Though the design is a little on-the-nose with the square calculator look, we can give it a pass. Just like how whipping out your pagers in the 90s and Blackberrys in the 2000s made you feel like you were living in the future, Casio C-80 was a gadget that felt more 2080 than it did 1980.
Look back at atomic-age sci-fi, and you’ll see just how disappointed our grandparents or great-grandparents must be that we aren’t flying in hovercars and traveling across the stars by now. Although they hadn’t cracked the Atlantis-style underwater settlements people longed for by the 1980s, they had created the quintessential “As-Seen-On-TV” product.
Two words: The. Clapper. With a slogan as rudimentary and catchy as “Clap on! Clap off! The Clapper!,” it’s no wonder people went wild over it. Being able to turn your lights on and off might’ve felt gimmicky to some, but for people with limited mobility or other impairments, this gadget was a revolutionary disability aid. Here’s to unfettered capitalism’s marketing powers accidentally pushing for inclusivity.
Ah, the Macintosh 128K. Let's go back to where it all started. Today, Apple is undoubtedly the largest tech company in the world, but in 1984, they had nothing on companies like IBM. But this truly ground-breaking technology could’ve been nothing without the ingenious Superbowl commercial that marked its birth on the free market.
With a PSA-style announcement saying, “You’ll see why 1984 won’t be like 1984” got us hooked almost 40 years later. And Apple delivered on their promises. The rest, as they say, is history.
“I’ve fallen, and I can’t get up!” If an elderly woman sprawled out at the bottom of her stairs reaching towards the viewer behind the camera doesn’t immediately come to mind, then chances are you were born after the millennium.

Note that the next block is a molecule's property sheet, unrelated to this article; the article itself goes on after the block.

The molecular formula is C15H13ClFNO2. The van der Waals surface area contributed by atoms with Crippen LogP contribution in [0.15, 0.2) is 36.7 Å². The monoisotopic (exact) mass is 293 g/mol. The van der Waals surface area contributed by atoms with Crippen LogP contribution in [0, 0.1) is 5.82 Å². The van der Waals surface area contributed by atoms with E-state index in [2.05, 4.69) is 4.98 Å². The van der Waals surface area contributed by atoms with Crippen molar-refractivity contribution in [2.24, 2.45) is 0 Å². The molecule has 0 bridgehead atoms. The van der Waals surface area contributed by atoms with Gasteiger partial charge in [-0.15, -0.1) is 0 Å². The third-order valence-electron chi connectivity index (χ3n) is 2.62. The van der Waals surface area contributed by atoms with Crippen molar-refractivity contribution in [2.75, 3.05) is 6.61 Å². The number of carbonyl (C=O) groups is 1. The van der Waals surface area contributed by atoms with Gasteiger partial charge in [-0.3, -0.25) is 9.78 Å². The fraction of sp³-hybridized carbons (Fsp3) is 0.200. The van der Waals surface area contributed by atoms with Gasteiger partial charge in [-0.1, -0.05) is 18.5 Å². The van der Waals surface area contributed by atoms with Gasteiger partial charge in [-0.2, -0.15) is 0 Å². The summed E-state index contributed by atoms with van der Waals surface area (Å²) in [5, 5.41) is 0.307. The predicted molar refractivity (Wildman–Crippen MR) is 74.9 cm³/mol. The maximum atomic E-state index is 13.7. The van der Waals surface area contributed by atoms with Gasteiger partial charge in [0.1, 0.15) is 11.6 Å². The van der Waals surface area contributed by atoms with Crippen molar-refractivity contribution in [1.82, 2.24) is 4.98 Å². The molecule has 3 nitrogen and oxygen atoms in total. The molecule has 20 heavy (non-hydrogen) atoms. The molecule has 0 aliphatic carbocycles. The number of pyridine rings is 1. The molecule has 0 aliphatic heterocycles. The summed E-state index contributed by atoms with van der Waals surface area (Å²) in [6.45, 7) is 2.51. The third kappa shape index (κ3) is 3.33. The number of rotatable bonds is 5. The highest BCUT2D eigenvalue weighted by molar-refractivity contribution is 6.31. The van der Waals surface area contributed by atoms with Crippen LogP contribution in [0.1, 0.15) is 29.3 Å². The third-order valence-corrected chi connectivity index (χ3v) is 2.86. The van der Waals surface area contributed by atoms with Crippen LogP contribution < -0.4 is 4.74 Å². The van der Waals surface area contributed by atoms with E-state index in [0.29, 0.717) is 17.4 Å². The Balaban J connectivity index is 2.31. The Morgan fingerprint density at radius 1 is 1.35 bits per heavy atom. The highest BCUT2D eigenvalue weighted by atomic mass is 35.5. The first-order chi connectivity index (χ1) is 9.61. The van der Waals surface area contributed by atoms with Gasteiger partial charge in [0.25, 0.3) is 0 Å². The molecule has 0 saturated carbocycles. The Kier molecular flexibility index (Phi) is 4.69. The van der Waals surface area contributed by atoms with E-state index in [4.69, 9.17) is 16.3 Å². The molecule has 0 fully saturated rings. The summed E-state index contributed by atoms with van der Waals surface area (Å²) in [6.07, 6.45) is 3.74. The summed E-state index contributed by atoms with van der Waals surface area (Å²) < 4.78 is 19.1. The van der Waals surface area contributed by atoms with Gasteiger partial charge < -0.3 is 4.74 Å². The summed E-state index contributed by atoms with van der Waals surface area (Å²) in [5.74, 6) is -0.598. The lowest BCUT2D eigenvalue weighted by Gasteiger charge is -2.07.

Life Alert lives on 30+ years later because of its incredible advertising campaign. While middle schoolers love to parody it, this 1987 gadget was a revolutionary tool for the aging people. In an age before cell phones were reliable, inexpensive, and readily available, this was a game changer. It gave many folks extra years of independence, and for that, it can’t be overstated how important this gadget really was.
When I was kid, you’d never go on vacation without at least three or four disposable cameras packed into your suitcase. These point-and-click cameras were cheaper and more accessible than Polaroids, and they didn’t have any settings, so even the most photographically illiterate person could capture the moment.
Kodak Fling — the very first disposable camera — came out in 1987, and it democratized photography for every well-meaning tourist or world traveler. Just pop on down to the local Kmart, and you could get all your photos (half of which were always blurry or dark) printed for a small fee. Thanks to Kodak in the 1980s, making memories got a whole lot easier.
These Vintage Gadgets Walked so Yours Could Run
In the 1970s and 80s, the world was on the brink of a technological horizon. Just over the edge was a future full of possibilities, and these vintage gadgets hinted at what was to come. Without them, we wouldn’t have the technology that we’re so obsessed with today. So, take a brief moment to slow clap it out for these iconic pieces of the past.